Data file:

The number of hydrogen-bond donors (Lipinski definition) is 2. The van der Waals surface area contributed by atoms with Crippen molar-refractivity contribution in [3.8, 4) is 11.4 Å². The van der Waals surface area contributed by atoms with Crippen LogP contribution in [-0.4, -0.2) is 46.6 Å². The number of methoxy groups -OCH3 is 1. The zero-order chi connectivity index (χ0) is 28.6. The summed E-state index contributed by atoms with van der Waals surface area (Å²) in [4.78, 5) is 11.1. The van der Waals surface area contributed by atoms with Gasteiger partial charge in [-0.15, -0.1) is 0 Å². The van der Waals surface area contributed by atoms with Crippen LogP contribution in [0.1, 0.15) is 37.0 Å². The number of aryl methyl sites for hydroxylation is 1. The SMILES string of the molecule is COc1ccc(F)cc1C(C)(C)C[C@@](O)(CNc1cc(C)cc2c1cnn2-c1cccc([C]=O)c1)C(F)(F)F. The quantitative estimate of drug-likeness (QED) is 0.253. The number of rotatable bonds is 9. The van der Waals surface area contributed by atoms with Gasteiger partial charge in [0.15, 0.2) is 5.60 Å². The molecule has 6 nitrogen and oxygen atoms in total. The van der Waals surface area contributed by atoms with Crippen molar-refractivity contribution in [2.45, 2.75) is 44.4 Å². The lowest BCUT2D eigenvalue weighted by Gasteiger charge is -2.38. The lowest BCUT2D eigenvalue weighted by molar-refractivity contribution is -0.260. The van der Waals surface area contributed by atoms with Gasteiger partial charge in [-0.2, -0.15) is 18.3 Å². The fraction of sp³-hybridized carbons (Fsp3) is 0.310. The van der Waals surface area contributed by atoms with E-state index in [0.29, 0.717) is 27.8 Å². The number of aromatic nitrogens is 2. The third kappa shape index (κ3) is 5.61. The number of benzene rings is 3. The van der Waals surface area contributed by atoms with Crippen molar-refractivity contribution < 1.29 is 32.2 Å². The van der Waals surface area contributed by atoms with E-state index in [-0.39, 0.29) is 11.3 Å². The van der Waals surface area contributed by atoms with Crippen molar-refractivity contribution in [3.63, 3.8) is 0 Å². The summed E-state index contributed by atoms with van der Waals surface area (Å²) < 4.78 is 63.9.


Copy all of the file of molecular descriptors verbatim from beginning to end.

The number of hydrogen-bond donors (Lipinski definition) is 2. The van der Waals surface area contributed by atoms with Crippen molar-refractivity contribution in [3.8, 4) is 11.4 Å². The van der Waals surface area contributed by atoms with Crippen LogP contribution in [-0.4, -0.2) is 46.6 Å². The number of methoxy groups -OCH3 is 1. The zero-order chi connectivity index (χ0) is 28.6. The summed E-state index contributed by atoms with van der Waals surface area (Å²) in [4.78, 5) is 11.1. The van der Waals surface area contributed by atoms with Gasteiger partial charge in [-0.15, -0.1) is 0 Å². The van der Waals surface area contributed by atoms with Crippen LogP contribution in [0.1, 0.15) is 37.0 Å². The number of aryl methyl sites for hydroxylation is 1. The SMILES string of the molecule is COc1ccc(F)cc1C(C)(C)C[C@@](O)(CNc1cc(C)cc2c1cnn2-c1cccc([C]=O)c1)C(F)(F)F. The quantitative estimate of drug-likeness (QED) is 0.253. The number of rotatable bonds is 9. The van der Waals surface area contributed by atoms with Gasteiger partial charge in [0.15, 0.2) is 5.60 Å². The molecule has 6 nitrogen and oxygen atoms in total. The van der Waals surface area contributed by atoms with Crippen molar-refractivity contribution in [2.45, 2.75) is 44.4 Å². The lowest BCUT2D eigenvalue weighted by Gasteiger charge is -2.38. The lowest BCUT2D eigenvalue weighted by molar-refractivity contribution is -0.260. The van der Waals surface area contributed by atoms with Gasteiger partial charge in [-0.2, -0.15) is 18.3 Å². The fraction of sp³-hybridized carbons (Fsp3) is 0.310. The van der Waals surface area contributed by atoms with E-state index in [0.29, 0.717) is 27.8 Å². The number of aromatic nitrogens is 2. The third kappa shape index (κ3) is 5.61. The number of benzene rings is 3. The van der Waals surface area contributed by atoms with Crippen molar-refractivity contribution < 1.29 is 32.2 Å². The van der Waals surface area contributed by atoms with E-state index in [-0.39, 0.29) is 11.3 Å². The van der Waals surface area contributed by atoms with Crippen molar-refractivity contribution in [3.63, 3.8) is 0 Å². The summed E-state index contributed by atoms with van der Waals surface area (Å²) < 4.78 is 63.9.